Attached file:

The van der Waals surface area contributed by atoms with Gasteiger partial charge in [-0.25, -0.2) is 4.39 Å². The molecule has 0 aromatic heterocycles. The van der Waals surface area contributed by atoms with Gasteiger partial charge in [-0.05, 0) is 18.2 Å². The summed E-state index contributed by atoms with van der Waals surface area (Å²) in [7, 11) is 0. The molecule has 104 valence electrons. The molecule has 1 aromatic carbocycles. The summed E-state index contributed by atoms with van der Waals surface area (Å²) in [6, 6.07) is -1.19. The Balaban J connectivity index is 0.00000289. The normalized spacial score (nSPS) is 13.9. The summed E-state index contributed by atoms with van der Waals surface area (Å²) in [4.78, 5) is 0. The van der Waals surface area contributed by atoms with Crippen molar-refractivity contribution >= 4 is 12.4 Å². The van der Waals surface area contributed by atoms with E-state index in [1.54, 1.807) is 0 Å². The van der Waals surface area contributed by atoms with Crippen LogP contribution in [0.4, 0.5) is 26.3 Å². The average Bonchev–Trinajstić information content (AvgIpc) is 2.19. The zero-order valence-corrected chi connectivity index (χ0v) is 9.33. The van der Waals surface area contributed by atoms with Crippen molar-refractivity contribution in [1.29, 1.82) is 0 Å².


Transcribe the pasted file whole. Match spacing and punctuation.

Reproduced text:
The van der Waals surface area contributed by atoms with Gasteiger partial charge in [-0.25, -0.2) is 4.39 Å². The molecule has 0 aromatic heterocycles. The van der Waals surface area contributed by atoms with Gasteiger partial charge in [-0.05, 0) is 18.2 Å². The summed E-state index contributed by atoms with van der Waals surface area (Å²) in [7, 11) is 0. The molecule has 104 valence electrons. The molecule has 1 aromatic carbocycles. The summed E-state index contributed by atoms with van der Waals surface area (Å²) in [6, 6.07) is -1.19. The Balaban J connectivity index is 0.00000289. The normalized spacial score (nSPS) is 13.9. The summed E-state index contributed by atoms with van der Waals surface area (Å²) in [4.78, 5) is 0. The van der Waals surface area contributed by atoms with Crippen molar-refractivity contribution >= 4 is 12.4 Å². The van der Waals surface area contributed by atoms with E-state index in [1.54, 1.807) is 0 Å². The van der Waals surface area contributed by atoms with Crippen LogP contribution in [0.4, 0.5) is 26.3 Å². The average Bonchev–Trinajstić information content (AvgIpc) is 2.19. The zero-order valence-corrected chi connectivity index (χ0v) is 9.33. The van der Waals surface area contributed by atoms with Crippen molar-refractivity contribution in [1.29, 1.82) is 0 Å².